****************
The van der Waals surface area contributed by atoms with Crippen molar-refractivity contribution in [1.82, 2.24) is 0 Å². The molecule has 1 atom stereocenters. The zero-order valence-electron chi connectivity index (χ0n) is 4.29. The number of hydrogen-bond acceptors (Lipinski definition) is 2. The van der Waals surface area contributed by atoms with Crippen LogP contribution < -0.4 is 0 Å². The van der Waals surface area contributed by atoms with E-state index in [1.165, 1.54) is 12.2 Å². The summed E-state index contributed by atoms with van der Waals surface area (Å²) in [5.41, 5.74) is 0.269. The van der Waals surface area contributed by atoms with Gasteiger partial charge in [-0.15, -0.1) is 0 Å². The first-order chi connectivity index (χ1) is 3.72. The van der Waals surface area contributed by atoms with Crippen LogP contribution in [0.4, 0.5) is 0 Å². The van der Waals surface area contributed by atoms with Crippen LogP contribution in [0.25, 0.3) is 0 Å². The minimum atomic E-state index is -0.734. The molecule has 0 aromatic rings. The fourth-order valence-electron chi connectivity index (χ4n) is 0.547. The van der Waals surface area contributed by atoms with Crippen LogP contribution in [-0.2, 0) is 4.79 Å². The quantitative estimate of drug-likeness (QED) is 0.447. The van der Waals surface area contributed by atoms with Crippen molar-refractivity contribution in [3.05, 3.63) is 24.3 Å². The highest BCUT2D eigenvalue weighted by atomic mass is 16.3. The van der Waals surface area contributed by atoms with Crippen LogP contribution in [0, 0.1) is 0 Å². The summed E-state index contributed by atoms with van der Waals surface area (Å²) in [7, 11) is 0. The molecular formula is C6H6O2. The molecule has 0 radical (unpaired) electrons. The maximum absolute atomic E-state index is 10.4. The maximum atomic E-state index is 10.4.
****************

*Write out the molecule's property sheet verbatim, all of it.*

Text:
The van der Waals surface area contributed by atoms with Crippen molar-refractivity contribution in [1.82, 2.24) is 0 Å². The molecule has 1 atom stereocenters. The zero-order valence-electron chi connectivity index (χ0n) is 4.29. The number of hydrogen-bond acceptors (Lipinski definition) is 2. The van der Waals surface area contributed by atoms with Crippen LogP contribution < -0.4 is 0 Å². The van der Waals surface area contributed by atoms with E-state index in [1.165, 1.54) is 12.2 Å². The summed E-state index contributed by atoms with van der Waals surface area (Å²) in [5.41, 5.74) is 0.269. The van der Waals surface area contributed by atoms with Gasteiger partial charge in [-0.15, -0.1) is 0 Å². The first-order chi connectivity index (χ1) is 3.72. The van der Waals surface area contributed by atoms with Crippen LogP contribution in [0.4, 0.5) is 0 Å². The van der Waals surface area contributed by atoms with Crippen LogP contribution in [0.25, 0.3) is 0 Å². The minimum atomic E-state index is -0.734. The molecule has 0 aromatic rings. The fourth-order valence-electron chi connectivity index (χ4n) is 0.547. The van der Waals surface area contributed by atoms with Crippen LogP contribution in [-0.2, 0) is 4.79 Å². The quantitative estimate of drug-likeness (QED) is 0.447. The van der Waals surface area contributed by atoms with Crippen molar-refractivity contribution in [3.05, 3.63) is 24.3 Å². The highest BCUT2D eigenvalue weighted by atomic mass is 16.3. The van der Waals surface area contributed by atoms with Crippen LogP contribution in [0, 0.1) is 0 Å². The summed E-state index contributed by atoms with van der Waals surface area (Å²) in [7, 11) is 0. The molecular formula is C6H6O2. The molecule has 0 radical (unpaired) electrons. The maximum absolute atomic E-state index is 10.4. The maximum atomic E-state index is 10.4.